In general, there is no required laboratory monitoring for patients taking nifedipine. Since nifedipine is an antihypertensive medication, clinicians and patients should regularly measure blood pressure to achieve target levels as per the 2017 American College of Cardiology/American Heart Association (ACC/AHA) hypertension guidelines. Patients should undergo monitoring for adverse side effects such as peripheral edema, dizziness, flushing, among others.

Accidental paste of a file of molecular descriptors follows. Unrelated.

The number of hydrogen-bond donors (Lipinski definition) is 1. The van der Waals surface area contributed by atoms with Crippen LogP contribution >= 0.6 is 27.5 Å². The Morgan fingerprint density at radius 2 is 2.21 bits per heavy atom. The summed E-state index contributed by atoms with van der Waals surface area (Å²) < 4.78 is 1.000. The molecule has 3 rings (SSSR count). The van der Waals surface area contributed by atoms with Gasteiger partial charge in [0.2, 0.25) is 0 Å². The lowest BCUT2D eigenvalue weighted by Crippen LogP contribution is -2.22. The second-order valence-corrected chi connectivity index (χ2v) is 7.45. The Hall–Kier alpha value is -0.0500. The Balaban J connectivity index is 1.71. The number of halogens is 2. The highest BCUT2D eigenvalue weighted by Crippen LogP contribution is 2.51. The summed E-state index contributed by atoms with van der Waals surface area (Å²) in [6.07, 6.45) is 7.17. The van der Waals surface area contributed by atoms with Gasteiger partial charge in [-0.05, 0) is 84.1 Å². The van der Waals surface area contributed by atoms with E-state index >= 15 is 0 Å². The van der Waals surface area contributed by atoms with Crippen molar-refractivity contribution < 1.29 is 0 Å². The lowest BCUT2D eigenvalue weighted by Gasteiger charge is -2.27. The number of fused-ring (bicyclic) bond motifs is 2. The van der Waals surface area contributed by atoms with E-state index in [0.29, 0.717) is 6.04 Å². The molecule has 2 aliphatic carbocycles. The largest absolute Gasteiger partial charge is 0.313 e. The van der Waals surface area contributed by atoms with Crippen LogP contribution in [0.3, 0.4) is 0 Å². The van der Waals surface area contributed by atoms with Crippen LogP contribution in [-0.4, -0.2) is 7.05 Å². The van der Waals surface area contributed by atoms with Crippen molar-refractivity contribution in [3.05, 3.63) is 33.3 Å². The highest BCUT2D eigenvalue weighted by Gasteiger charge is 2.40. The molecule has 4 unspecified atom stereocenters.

Treatment of overdose varies with the amount taken, duration since ingestion, age and, co-morbidities of the patient. Initial assessment involves securing airway, breathing, circulation, appropriate blood work, including testing for co-ingestants. Early consultation with poison control/ toxicology should be a priority. An overdose of nifedipine can lead to vasodilation, severe hypotension, and reflexive tachycardia. Prolonged systemic hypotension can progress to shock and even death. Activated charcoal at a dose of 1 g/kg is useful if the patient presents within 1 to 2 hours of ingestion. Whole bowel irrigation should be a consideration with extended-release preparations or large quantity ingestion. Nasogastric lavage is usually ineffective. Intravenous (IV) fluid resuscitation, calcium salts, and vasopressor therapy with dopamine or norepinephrine usually alleviate the hypotension. Administration of high-dose insulin is an option as it has been shown to lower mortality and improve hemodynamics. Electrocardiographic results, vital signs, kidney function, urine output, and electrolytes require continuous monitoring during an overdose. For intentional ingestion, psychiatric consultation is necessary. Patients presenting with an overdose of immediate-release preparations need observation for from 4 to 7 hours. For extended-release preparations, 24 hours of telemetry observation is ideal. No specific antidote is available.